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San Joaquin Delta College
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 Disability Support Programs & Services

Transition to College:

Attending college for the first time can be exciting, stressful, and unsettling for most students—often more so for those requiring academic accommodations. Students are not only entering a new, larger environment but must also learn to navigate campus services while assuming greater personal responsibility for academic success. Significant differences exist between K-12 and community colleges when it comes to serving students with disabilities. The information below describes what students may expect as they transition to college.

The transition from high school to community college can be exciting and a bit confusing for the student with a disability. There are many new procedures and rules to learn. There are also significant differences between the assistance and accommodations the student received in high school under the Individuals with Disabilities Act (IDEA) and the services and accommodations the student may receive at the community college under Section 504 and The ADA. As a result, Delta College DSPS has created a summer bridge program called Transition for Academic Success is Key (TASK) to help students develop the knowledge and skills necessary to succeed in their academic pursuits at Delta College.

TASK is summer bridge program designed for students who learn differently. It is a two-week learning community designed to assist 25 students as they transition from high school to college. The intensive orientation provided through TASK will help students build the knowledge and skills necessary to successfully achieve their academic goals at Delta College.Students will enroll in two one-unit courses: Learning Skills 72: Transition for Academic Success and Guidance 19: Introduction to College. Courses are scheduled to meet Monday through Thursday, June 8th--18th, 8:30 am to 12:30 pm; no Friday classes. Students with an IEP, 504 Plan, and/or Psych Evaluation are eligible to participate. Priority consideration will be given to five students from each of the following high school districts: Stockton, Lincoln, Lodi, Manteca, and Tracy. Students from other districts may be considered. Applications accepted beginning April 6, 2015, and until spaces are filled.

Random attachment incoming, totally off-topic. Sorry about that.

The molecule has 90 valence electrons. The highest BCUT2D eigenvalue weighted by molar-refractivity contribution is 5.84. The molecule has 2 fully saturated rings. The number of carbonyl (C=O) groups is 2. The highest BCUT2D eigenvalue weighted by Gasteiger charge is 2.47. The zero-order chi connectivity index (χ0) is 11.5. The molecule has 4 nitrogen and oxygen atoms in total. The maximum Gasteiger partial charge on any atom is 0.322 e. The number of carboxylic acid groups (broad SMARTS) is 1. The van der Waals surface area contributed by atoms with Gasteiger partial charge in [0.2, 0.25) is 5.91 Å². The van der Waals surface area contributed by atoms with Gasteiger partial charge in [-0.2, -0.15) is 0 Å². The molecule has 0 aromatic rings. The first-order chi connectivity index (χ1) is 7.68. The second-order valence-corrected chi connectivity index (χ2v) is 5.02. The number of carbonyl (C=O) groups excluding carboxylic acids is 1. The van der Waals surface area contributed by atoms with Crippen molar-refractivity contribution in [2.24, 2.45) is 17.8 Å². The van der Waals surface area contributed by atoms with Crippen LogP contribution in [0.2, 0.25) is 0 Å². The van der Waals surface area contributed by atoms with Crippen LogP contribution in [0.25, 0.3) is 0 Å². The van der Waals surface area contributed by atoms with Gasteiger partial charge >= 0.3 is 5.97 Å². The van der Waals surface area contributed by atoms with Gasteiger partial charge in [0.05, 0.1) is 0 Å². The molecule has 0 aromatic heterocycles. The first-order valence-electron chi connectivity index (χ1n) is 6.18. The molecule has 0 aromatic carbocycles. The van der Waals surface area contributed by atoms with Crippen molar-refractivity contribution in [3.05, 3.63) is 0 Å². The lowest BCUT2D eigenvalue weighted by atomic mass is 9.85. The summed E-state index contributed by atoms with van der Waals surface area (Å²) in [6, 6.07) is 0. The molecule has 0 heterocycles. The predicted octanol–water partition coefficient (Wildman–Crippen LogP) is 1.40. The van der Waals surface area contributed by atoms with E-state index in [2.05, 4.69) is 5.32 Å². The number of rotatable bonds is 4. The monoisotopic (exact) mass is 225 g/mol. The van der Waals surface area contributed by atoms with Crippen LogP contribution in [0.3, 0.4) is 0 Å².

In the K-12 system:

1. The student is covered by Individuals with Disability Education Act.
2. The school district seeks out and identifies the student with a disability.
3. Evaluation for the disability is free.
4. The district develops the student's Individual Educational Plan (IEP).
5. The district ensures that the IEP is implemented and the goals are met.
6. The teacher advocates for the student.
7. Fundamental alterations are allowed to the:

  • Program of study graduation requirements
  • Instructional/testing methods

8. Personal services are provided.
9. Success is a right, rather than a responsibility.
10. Transportation to and from school is provided.

In the Community College system:

I. The student is covered by Title 5 Section 504 and ADA. The education is a priviledge not a right.
2. The student is responsible for providing appropriate documentation of the disability.
3. The student pays for the evaluation. Delta will provide Learning Disability evaluations for free.
4. The student identifies own needs and must request services.
5. The student is responsible for own goals and progress.
6. The student advocates for self.
7. Accommodations may not alter the fundamental nature of the course or instructional or testing method.
8. No personal services or transportation is provided.
9. There is no guarantee of educational success.

View differences between K-12 systems and college systems in PowerPoint or chart format.

CLICK HERE to view the Spring 2015 DSPS Program & Services Powerpoint Presentation.



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San Joaquin Delta College
5151 Pacific Ave
Stockton, California 95207
(209) 954-5151